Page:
The following is a transcript from the Otago Witness Saturday 6 September 1873.
The ship Dallam Tower, 1499 tons, left London on May 10 1873 for Port Chalmers, New Zealand under the command of Captain John Sayers Davies and arrived at Melbourne on August 19 1873 after an incredible journey of 2000 miles under jury masts. A more crippled looking vessel certainly never entered Port Phillips Head before. The destruction has been too complete.
Otago Witness Saturday 30 August 1873 page 11
Melbourne, August 19th
A ship was beating about Cape Otway in distress all day yesterday proves to be the Dallam Tower, from London, Captain Davies, for Otago. She is now being towed up the Bay, under jury-masts, having lost all masts, sails, and even signal flags. She left London on the 11th May. A steam tug left her off Seaford next day. Passengers: -William Leach, Fred. Drabble and family, Dr Thomas Dicken and family, Mr A Newjohn, Miss Wardropper, Miss Harriet Powel, Messrs A. Seaton, Harry Scott, T.S. Baker, G. Levinger; and 10 in the steerage. The Dallam Tower encountered a fearful hurricane when 3000 miles from Australia. She lost her masts by the board, and her decks swept of boats, galley - everything in fact. None of her cargo has suffered in the slightest degree. No casualties. Six passengers transhipped in a Sydney bound vessel that came up with the Dallam Tower soon after the accident.
Otago Witness 6 Sept. 1873 pg 10 columns a b c d
In a hurricane, barometer 28.50. Not so much as a loose spar is to be seen on the deck. Apparently the only portable article which has been left is a fragment of the main cap - half of a broad band of iron with iron projections. A depression in the bulwarks, just in front of the poop marks the spot at which the mainmast went overboard. 20th July: Got a jury mast up at the fore. July 26: The ship Cape Clear of and from Liverpool, bound to Sydney, came and asked if assistance was wanted, when the captain asked for a chart or two and a few small things, which were quickly supplied. Some of the saloon passengers then expressed a wish to be transferred to the Cape Clear, the captain of which then sent a boat for them. Captain Davis told them they could go if they wished, but it would be at their own risk and responsibility, and wrote a note to Captain Landsborough to that effect. Eventually, twelve saloon and four steerages, viz., Mr Dicken, family (7), and governess; Messrs Baker, Scott, Leech, Newton and Vincent, and Manns and child, Owen and Brent were transferred. 27th: Got topmast studding sail boom, and bent a main topgallant sail on it for a mainsail. 28th July. Got spanker boom on end for jury mizenmast, and bending a mizen top gallant sail on its proper yard, set it aft and a course shaped for Melbourne, as it was deemed to be more prudent than going on to New Zealand. Those who stuck to the ship now have the satisfaction to feel that they got into port before the Cape Clear.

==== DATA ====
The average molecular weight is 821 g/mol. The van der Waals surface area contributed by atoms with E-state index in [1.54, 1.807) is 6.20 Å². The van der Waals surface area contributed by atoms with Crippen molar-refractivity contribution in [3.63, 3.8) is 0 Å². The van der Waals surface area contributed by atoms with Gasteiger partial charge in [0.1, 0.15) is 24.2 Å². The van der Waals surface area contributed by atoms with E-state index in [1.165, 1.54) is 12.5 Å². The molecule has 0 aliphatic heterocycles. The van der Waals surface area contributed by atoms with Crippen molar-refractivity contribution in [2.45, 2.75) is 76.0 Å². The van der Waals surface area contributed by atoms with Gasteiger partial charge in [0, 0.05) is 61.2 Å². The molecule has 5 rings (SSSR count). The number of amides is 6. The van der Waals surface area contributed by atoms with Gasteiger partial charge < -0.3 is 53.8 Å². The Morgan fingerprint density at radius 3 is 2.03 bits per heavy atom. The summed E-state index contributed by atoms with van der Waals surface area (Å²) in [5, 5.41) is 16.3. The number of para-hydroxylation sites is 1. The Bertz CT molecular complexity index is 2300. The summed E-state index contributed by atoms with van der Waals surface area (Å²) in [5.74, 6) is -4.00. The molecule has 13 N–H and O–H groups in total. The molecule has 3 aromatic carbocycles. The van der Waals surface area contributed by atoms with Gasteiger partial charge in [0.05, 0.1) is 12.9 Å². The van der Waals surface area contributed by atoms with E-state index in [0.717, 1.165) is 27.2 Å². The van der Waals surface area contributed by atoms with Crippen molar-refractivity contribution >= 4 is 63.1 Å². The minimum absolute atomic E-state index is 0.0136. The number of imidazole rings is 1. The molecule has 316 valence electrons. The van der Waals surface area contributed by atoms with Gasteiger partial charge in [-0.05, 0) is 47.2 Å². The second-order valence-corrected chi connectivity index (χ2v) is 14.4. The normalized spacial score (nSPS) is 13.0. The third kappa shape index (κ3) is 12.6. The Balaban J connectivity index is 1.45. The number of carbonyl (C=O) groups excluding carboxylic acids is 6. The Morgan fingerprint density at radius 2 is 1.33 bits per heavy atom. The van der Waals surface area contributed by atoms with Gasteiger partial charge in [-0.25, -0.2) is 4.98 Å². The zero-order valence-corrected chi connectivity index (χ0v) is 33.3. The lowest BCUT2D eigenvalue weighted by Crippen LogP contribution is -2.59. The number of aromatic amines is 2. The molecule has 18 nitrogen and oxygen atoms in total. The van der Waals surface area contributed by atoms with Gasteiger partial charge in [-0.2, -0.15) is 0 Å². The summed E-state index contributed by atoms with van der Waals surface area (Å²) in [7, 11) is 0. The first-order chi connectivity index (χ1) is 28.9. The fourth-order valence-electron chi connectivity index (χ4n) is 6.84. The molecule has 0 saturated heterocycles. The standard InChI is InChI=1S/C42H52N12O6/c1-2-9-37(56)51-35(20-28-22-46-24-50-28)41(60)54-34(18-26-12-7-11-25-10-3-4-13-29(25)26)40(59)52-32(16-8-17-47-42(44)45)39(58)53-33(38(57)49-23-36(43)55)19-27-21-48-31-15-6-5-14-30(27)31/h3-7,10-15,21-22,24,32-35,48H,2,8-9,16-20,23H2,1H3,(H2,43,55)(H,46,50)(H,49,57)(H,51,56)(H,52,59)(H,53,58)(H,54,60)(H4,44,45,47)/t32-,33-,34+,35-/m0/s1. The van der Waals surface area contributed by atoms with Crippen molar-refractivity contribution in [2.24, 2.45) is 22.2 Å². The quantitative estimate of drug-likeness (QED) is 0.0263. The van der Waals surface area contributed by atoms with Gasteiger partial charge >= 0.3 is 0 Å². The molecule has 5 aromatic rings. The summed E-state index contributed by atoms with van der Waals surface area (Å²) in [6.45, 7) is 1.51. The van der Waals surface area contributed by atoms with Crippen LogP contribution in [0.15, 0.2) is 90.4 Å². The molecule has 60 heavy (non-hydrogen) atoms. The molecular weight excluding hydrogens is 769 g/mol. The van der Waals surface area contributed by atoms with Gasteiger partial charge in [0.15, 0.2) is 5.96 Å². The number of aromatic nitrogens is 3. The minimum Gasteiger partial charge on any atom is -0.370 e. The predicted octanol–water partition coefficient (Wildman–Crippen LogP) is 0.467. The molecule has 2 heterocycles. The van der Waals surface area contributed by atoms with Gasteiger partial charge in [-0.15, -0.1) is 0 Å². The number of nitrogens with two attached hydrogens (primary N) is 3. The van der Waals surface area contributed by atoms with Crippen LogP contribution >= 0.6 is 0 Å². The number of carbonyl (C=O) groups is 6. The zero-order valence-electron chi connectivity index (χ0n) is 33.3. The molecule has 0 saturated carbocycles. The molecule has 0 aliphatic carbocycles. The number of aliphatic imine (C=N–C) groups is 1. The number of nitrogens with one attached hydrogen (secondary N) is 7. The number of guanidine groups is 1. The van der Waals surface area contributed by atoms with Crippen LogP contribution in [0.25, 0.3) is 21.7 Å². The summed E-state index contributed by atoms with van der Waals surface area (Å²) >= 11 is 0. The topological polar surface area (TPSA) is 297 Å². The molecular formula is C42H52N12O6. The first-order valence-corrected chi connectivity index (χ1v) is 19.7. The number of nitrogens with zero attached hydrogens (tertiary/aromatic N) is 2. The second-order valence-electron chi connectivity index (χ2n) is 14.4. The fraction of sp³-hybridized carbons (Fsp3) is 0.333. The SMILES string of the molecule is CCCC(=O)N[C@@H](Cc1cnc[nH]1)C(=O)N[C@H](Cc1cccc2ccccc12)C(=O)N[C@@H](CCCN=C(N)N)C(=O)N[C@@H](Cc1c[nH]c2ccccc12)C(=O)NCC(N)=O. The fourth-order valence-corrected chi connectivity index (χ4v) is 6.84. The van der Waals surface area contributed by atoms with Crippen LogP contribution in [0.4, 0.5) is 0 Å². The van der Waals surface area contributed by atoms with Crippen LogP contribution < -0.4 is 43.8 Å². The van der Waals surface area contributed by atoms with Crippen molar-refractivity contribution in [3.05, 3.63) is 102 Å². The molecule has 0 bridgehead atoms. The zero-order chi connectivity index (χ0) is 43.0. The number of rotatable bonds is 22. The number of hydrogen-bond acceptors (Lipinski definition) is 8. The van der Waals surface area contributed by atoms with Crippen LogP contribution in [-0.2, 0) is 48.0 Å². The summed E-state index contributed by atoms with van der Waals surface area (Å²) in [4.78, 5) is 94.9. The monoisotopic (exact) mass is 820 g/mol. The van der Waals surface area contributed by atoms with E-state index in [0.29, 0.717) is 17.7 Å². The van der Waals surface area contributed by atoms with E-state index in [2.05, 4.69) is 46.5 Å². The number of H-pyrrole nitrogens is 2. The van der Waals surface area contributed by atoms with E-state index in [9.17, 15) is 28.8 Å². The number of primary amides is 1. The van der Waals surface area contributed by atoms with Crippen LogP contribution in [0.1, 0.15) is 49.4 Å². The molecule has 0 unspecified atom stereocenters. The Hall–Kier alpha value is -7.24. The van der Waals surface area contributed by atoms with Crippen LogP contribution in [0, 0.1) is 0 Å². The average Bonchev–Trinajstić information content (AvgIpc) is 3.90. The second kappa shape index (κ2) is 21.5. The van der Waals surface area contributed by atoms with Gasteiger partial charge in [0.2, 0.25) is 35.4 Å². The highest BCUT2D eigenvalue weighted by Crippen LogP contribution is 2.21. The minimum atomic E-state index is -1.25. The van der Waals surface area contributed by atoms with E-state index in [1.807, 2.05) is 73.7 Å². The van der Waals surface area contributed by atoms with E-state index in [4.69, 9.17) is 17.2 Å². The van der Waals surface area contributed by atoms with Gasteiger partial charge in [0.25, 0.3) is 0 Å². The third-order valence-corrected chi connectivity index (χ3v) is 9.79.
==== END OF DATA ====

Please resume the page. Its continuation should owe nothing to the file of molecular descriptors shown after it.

Otago Witness Sep 6 1873 page 11
The passengers by the Dallam Tower have sent to the Press along report concerning the disaster to the ship. The passengers will be sent on to Dunedin in the Albion.
The ship Dallam Tower has been visited by thousands. She presents a picture of utter desolation, and it will cost about £6000 to place her in a state of good repair. Her cargo, however, appears to be but little damaged. Messrs Lorimer, Marwood, and Rome, have provided handsomely for her passengers, and will send them on to New Zealand.
Otago Witness Sep 6. 1873 page 15
Bluff, Sept. 1st
The s.s. Albion, with the Suez mail on board, arrived this evening at 5 o'clock. She left Melbourne at 12.15 a.m. on the 28th. She brings for all ports 582 tons of cargo, and 52 saloon and 35 steerage passengers, including 13 ex Dallam Tower. The Albion will sail for Dunedin at 4 p.m. to-morrow.
Passengers for Dunedin:
Mrs Goodair, Mrs and Master Hepburn, Mrs Henry, Mrs Anderson, the Misses Anderson (3), Mr and Mrs Curran, Mrs and Dr Abble and family (7), Messrs Anderson, McCaul, Harper, Mitchell, Goodair, Sheriff, Smyth, A. Webb, Lang, Christophers, Simpson and Murray and 20 in the steerage. Cargo for Dunedin:- 280 tons.
Otago Witness Sep 13. 1873
The Sydney Morning Herald
A very sad and fatal accident occurred on board the ship Cape Clear while on her passage to Sydney. On July 25th - the day previous to her falling in with the Dallam Tower - the ship running before a stiff breeze and high sea, an apprentice named Alfred Jones fell from the mizen-topgalant rigging, striking the ship's rail, and going overboard. Immediately on the alarm being given a life-bouy was thrown to him, and before any one could interfere, a fellow-apprentice named William Dunnall sprang over the side to assist his shipmate. A boat with four hands was promptly lowered and pulled in the direction pointed out from the ship, but after an absence of over an hour, was compelled to return without having succeeded in picking up either of the unfortunate boys.